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The following is a Reader's Guide to House of Lies: How Management Consultants Steal Your Watch and Then Tell You the Time (Warner Books, March 2005). It was prepared to inform discussion groups and encourage a civilized debate about this incendiary work.

Q.   There is a character in "House of Lies" named Marty - and the book's author is named Martin. Are these the same people? Does it matter?

Q.   The book is written primarily in the second-person (i.e., "you"). Why do you think the author chose to employ this literary device? Was it to comment upon the nature of self and the construct of identity in a world of rampant commerce - or simply to be "different" and "cool"?

Q.   Antimatter is the most potent form of energy, if only it could be harnessed. Is this observation relevant to "House of Lies"?

Q.   Have you ever employed a top-tier management consultant, or worked for a firm that did? What was your experience? Did you feel delighted and amused - or overcharged, violated and betrayed?

Q.   The best-selling book of all time is The Bible. In what ways does "House of Lies" remind you of that seminal work? If your answer is "none" - why? Is it your habit to read a book only for its surface meanings, rather than delving into the spiritual richness that often lies below a flippant bunch of jokes about Midwestern management yahoos?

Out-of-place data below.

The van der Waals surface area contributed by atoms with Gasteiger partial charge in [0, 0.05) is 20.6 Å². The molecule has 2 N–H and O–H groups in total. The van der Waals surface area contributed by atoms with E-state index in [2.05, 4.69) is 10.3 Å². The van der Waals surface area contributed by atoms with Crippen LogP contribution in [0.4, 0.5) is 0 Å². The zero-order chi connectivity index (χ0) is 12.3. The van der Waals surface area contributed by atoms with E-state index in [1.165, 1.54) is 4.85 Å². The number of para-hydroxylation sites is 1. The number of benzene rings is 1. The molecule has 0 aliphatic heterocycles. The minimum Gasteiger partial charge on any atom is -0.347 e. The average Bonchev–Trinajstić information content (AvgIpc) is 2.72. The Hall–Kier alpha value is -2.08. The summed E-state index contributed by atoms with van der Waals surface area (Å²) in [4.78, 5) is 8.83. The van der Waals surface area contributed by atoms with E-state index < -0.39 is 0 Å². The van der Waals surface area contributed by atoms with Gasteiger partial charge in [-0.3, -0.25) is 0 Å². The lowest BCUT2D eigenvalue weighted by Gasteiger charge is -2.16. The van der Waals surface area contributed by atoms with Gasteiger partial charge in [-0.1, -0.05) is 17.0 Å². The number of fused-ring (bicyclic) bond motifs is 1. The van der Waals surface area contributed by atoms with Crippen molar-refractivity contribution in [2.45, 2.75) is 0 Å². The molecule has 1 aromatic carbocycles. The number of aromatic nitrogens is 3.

Q.   Some readers have commented that the author appears to have a grudge against both the Harvard Business School and McKinsey & Co. - do you agree? Would you say this feeling is justified, given the outrageous and emasculating way the author was treated by both these self-important institutions, who even now are sitting on their fat butts smoking huge cigars and laughing about how smart they are?

Q.   Other readers have noticed that the character of "Marty" (or "you") is not entirely unsympathetic. Do you feel this is a person you would like to have sex with? When?

Q.   Why do you think the fees management consultants charge are so high? Is it because management consultants themselves are so often high?

Q.   The book's "quest" involves solving numerous intriguing puzzles and secret codes. Did you enjoy solving them? Did you find yourself solving them before the author himself did? Do you have any idea what I'm talking about?

Q.   Has this book changed your ideas about faith, religion, spirituality, diet, exercise, hope, dreams, pet- or home-ownership, neo-classical ballet, timepieces, the Ford Taurus, or anything at all in any way whatsoever? No?

Q.   Define "genius." In how many different ways does "House of Lies" serve as perhaps the best example of this concept?

Q.   Finally: Would you rather live in a world without love - or a world without management consultants?